Update on Telework Legislation
Blog by Under Secretary of Commerce for Intellectual Property and Director of the USPTO David Kappos
This is a good opportunity to update the topic of telework, for two reasons. First, it remains a topic of vital importance to many USPTO employees. And second, there is actually very important news to report. Last week, the House of Representatives passed H.R. 1722, the Telework Improvements Act of 2009. The House included in their bill a provision for a travel test program that would allow the General Services Administration (GSA) to test flexibilities within the travel regulations. If this provision passes, the USPTO will submit to GSA a proposal to permit more USPTO teleworkers to voluntarily locate outside the Capitol metro area by lifting the biweekly reporting requirement for employees who live outside of the 50-mile radius.
By lifting the bi-weekly reporting requirement, the legislation would help the USPTO recruit and retain our highly skilled workforce both in the Mid-Atlantic area and throughout the United States, while minimizing the costs associated with workforce expansion. This in turn would enable the Agency to expand our traditional hiring methods and seek out talented workers in all areas of the country where the expertise exists to fulfill our mission.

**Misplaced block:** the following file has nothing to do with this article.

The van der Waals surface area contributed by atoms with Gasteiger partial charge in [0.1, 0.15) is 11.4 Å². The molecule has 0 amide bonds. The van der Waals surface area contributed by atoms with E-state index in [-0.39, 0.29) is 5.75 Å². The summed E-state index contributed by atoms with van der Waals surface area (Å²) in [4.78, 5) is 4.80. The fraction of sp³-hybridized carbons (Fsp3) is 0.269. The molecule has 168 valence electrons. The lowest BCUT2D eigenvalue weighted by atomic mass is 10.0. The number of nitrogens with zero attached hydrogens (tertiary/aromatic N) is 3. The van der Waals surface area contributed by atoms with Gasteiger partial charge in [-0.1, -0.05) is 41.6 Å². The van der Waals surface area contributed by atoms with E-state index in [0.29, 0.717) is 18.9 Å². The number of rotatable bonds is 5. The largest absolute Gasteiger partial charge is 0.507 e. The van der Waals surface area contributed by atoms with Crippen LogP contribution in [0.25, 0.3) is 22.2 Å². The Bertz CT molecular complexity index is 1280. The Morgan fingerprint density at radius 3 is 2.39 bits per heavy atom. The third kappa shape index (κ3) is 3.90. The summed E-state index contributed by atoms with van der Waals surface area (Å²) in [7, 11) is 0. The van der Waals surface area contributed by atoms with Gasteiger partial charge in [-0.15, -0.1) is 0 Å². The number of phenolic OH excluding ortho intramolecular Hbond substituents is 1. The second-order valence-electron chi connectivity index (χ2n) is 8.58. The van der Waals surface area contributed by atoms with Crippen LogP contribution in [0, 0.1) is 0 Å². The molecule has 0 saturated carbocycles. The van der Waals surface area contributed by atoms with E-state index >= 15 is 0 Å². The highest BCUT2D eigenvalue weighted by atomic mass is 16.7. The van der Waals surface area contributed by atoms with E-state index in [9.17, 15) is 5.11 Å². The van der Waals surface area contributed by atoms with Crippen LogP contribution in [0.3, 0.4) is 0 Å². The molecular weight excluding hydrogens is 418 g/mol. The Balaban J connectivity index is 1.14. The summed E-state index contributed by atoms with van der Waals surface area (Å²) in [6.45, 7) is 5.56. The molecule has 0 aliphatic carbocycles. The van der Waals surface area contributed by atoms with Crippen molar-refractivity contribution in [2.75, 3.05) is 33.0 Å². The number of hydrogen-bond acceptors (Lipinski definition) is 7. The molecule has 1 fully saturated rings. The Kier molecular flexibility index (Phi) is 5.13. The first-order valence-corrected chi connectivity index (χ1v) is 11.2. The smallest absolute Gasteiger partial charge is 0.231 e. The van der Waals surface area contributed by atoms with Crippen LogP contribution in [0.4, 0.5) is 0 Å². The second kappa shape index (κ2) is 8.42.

There are also two provisions in the Senate telework bill (S. 707, the Telework Enhancement Act of 2009) that provide new flexibility for teleworkers. S. 707 passed the full Senate on May 24. If S. 707 were enacted into law, an employee could choose to live anywhere in the United States in exchange for a willingness to return, on a limited basis, to Alexandria at their own expense and on their own time.
While the recent developments regarding the House and Senate bills are unquestionably good news, we still have more to do on telework legislation. The House and Senate need to work out the differences between their two bills, to create one piece of legislation. Then each body needs to pass the consolidated legislation by majority vote. And there is not much time left this Congress, with the summer recess approaching and elections coming this fall. But, the very act of the House and Senate both including travel regulation test program provisions in their versions of telework legislation is a very positive step.
It is a tremendous honor for me to lead an Agency that is such a trailblazer in telework. But we can and will make our programs even better. I’ll continue to work with Congress and will continue to support this very important telework legislation. And I will keep you updated on its progress.